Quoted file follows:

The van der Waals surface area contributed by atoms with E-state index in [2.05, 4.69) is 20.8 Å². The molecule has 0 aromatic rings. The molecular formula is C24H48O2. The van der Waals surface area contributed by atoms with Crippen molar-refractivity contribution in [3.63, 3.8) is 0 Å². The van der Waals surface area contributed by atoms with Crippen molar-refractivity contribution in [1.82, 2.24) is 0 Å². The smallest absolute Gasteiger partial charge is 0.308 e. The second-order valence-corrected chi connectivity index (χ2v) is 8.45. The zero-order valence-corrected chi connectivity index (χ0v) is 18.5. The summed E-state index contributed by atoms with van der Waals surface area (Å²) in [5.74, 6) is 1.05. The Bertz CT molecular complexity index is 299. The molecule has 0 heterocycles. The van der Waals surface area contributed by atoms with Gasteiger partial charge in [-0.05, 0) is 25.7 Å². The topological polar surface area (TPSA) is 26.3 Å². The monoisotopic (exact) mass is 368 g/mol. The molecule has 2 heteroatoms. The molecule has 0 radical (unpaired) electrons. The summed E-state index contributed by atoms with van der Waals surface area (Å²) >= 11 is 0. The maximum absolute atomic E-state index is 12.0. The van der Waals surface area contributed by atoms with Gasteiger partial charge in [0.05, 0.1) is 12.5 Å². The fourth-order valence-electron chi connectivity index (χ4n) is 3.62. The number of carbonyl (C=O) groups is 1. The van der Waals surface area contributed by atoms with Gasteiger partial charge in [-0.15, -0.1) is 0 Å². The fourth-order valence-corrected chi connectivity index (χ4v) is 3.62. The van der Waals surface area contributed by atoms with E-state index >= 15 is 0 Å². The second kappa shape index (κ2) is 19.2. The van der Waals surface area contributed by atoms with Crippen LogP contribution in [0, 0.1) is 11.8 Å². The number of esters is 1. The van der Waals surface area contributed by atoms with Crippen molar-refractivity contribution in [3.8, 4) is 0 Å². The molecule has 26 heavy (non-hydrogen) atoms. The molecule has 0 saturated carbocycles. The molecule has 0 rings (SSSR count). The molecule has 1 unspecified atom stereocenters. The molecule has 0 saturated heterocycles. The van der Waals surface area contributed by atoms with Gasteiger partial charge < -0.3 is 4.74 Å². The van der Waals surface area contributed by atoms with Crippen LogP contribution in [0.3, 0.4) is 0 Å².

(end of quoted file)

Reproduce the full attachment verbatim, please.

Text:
The van der Waals surface area contributed by atoms with E-state index in [2.05, 4.69) is 20.8 Å². The molecule has 0 aromatic rings. The molecular formula is C24H48O2. The van der Waals surface area contributed by atoms with Crippen molar-refractivity contribution in [3.63, 3.8) is 0 Å². The van der Waals surface area contributed by atoms with Crippen molar-refractivity contribution in [1.82, 2.24) is 0 Å². The smallest absolute Gasteiger partial charge is 0.308 e. The second-order valence-corrected chi connectivity index (χ2v) is 8.45. The zero-order valence-corrected chi connectivity index (χ0v) is 18.5. The summed E-state index contributed by atoms with van der Waals surface area (Å²) in [5.74, 6) is 1.05. The Bertz CT molecular complexity index is 299. The molecule has 0 heterocycles. The van der Waals surface area contributed by atoms with Gasteiger partial charge in [-0.05, 0) is 25.7 Å². The topological polar surface area (TPSA) is 26.3 Å². The monoisotopic (exact) mass is 368 g/mol. The molecule has 2 heteroatoms. The molecule has 0 radical (unpaired) electrons. The summed E-state index contributed by atoms with van der Waals surface area (Å²) >= 11 is 0. The maximum absolute atomic E-state index is 12.0. The van der Waals surface area contributed by atoms with Gasteiger partial charge in [0.05, 0.1) is 12.5 Å². The fourth-order valence-electron chi connectivity index (χ4n) is 3.62. The number of carbonyl (C=O) groups is 1. The van der Waals surface area contributed by atoms with Gasteiger partial charge in [-0.15, -0.1) is 0 Å². The fourth-order valence-corrected chi connectivity index (χ4v) is 3.62. The van der Waals surface area contributed by atoms with E-state index >= 15 is 0 Å². The second kappa shape index (κ2) is 19.2. The van der Waals surface area contributed by atoms with Crippen LogP contribution in [0, 0.1) is 11.8 Å². The number of esters is 1. The van der Waals surface area contributed by atoms with Crippen molar-refractivity contribution in [3.8, 4) is 0 Å². The molecule has 26 heavy (non-hydrogen) atoms. The molecule has 0 saturated carbocycles. The molecule has 0 rings (SSSR count). The molecule has 1 unspecified atom stereocenters. The molecule has 0 saturated heterocycles. The van der Waals surface area contributed by atoms with Gasteiger partial charge < -0.3 is 4.74 Å². The van der Waals surface area contributed by atoms with Crippen LogP contribution in [0.3, 0.4) is 0 Å².